I had heard that the Rif Mountains were touristic but I didn’t know this was in big part due to the cannabis fields that dotted the landscape. I hadn’t expected the rawness that an illegal drug trade produces.
The place scared me, and for now, I was utterly blind to its beauty. Its blue walls just reminded me of some bad trip. All I wanted was to find a room for the night and get away from the madness. I needed to catch my breath.
I opened my blurry eyes to see an old man kneeling down next to me, gently tapping me on the shoulder. It took all my energy to keep him in focus. He was slight of frame, typical of the men from the Atlas Mountains, and his face was wrinkled and beaten by the arid air. He was wearing a dark brown fez and a greying goatee punctuated his chin. Despite the dizzying sun, his overcoat of thick wool betrayed the high altitude we were at. I imagine he was a shepherd bringing his goats down from the barren mountains to the lake to drink.
He asked me what was wrong. I told him that I was fine, that I was only weak with a stomach virus, but that I was fine. Between my stumbling words, I felt myself sink back into a daze, unable to sustain attention. He touched my forehead with the palm of his hand and in the roughness of his skin, I felt the tenderness of a healer.
I sensed that I owed this old man an explanation, that I had to prove to him I wasn’t alone to the world. I pointed over to the lake just beyond the shade I had laid under and told him that my friends were there swimming. They knew that I was here, that I was okay.
I don’t know if this convinced him but he placed his hand back on my shoulder and instructed me to drink a local remedy. I could find it back in the village.
“It’s black like tar and you must drink it with Coca-Cola,” he told me. “Drink it and it will restore your strengths.”
I nodded and closed my eyes. When I opened them again, the old man had left, leaving me to rest under the cool shade of the trees.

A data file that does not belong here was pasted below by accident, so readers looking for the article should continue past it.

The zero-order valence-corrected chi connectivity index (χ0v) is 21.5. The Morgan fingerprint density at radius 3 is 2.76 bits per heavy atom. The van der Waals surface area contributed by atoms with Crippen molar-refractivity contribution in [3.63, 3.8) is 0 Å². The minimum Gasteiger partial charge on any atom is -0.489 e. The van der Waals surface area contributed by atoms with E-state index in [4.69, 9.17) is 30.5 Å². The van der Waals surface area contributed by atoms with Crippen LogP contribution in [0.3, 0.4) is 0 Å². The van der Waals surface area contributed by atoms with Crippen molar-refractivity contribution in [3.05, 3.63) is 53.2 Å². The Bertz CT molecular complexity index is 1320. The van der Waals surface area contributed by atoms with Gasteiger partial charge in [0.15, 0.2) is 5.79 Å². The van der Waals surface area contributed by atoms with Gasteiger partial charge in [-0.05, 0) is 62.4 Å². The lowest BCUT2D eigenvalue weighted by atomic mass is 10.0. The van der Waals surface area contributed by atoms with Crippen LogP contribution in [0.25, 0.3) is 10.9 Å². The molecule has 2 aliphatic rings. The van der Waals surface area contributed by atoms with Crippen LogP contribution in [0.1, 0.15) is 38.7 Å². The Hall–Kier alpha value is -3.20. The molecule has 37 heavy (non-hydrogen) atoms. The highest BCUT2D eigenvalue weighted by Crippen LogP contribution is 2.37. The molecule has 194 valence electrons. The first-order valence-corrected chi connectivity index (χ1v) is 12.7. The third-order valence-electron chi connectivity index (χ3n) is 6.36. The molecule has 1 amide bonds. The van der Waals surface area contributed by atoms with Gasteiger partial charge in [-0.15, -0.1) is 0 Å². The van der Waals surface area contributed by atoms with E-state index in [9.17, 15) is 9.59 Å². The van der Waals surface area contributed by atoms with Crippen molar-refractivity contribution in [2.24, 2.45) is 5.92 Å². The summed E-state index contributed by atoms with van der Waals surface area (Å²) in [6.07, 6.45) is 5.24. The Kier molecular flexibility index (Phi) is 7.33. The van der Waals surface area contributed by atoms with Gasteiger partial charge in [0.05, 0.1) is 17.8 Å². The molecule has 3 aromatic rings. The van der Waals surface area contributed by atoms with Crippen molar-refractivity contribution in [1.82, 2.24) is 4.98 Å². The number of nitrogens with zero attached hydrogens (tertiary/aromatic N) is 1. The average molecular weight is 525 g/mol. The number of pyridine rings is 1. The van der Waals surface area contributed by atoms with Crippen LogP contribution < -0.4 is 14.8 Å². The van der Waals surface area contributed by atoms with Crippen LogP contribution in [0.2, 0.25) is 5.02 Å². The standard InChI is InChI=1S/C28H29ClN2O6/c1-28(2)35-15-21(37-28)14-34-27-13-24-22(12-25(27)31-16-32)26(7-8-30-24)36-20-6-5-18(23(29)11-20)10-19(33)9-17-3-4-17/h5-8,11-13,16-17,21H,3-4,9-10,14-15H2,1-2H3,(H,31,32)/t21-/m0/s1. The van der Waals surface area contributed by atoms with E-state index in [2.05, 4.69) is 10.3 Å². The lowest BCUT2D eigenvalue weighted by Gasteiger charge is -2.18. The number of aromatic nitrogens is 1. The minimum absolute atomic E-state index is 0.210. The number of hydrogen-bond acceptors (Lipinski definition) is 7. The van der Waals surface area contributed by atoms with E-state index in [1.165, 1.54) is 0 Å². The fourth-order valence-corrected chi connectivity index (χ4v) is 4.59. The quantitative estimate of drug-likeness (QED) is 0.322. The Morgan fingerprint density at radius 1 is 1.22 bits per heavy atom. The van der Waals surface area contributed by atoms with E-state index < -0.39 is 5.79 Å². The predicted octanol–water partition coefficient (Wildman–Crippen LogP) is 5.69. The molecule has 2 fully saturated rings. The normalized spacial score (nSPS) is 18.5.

Several days later, Christophe and I went our separate ways. We had met back in Chefchaouen and had travelled for the last days together. He had been a great travel companion but it was now time to move on. His was a free-spirited philosophy and he was a child of the universe. I could sense his path was calling him.
So we said a brief goodbye and he took a bus to someplace and I took a battered taxi. I was heading down the mountain to the old city of Fes, where my flight was going to take me home a few days later.
Looking out at the passing landscapes, my mind began to wander as music crackled from the radio. I thought back to why I had embarked on this trip. I remembered how lost I had felt. The silence of the driver reminded me that once I’d get back home, I’d still have no idea what to do or where to turn to. Back to square one.
Yet I felt that something small but profound had shifted within me. In my own small way, this journey had forced me to place my trust in people I’d meet along the way. It had been a huge leap of faith and that change I was feeling was my reward. My courage had given me this beautiful gift.
So, if ever you’re in a similar position to the one I was in as I stood on those ramparts in Almería, don’t turn around and go home. Have faith in people, even if you don’t know or understand them just yet. Understanding will come with patience, I promise you. But above all, trust the process. Build up the courage and get on that ship that is about to set sail.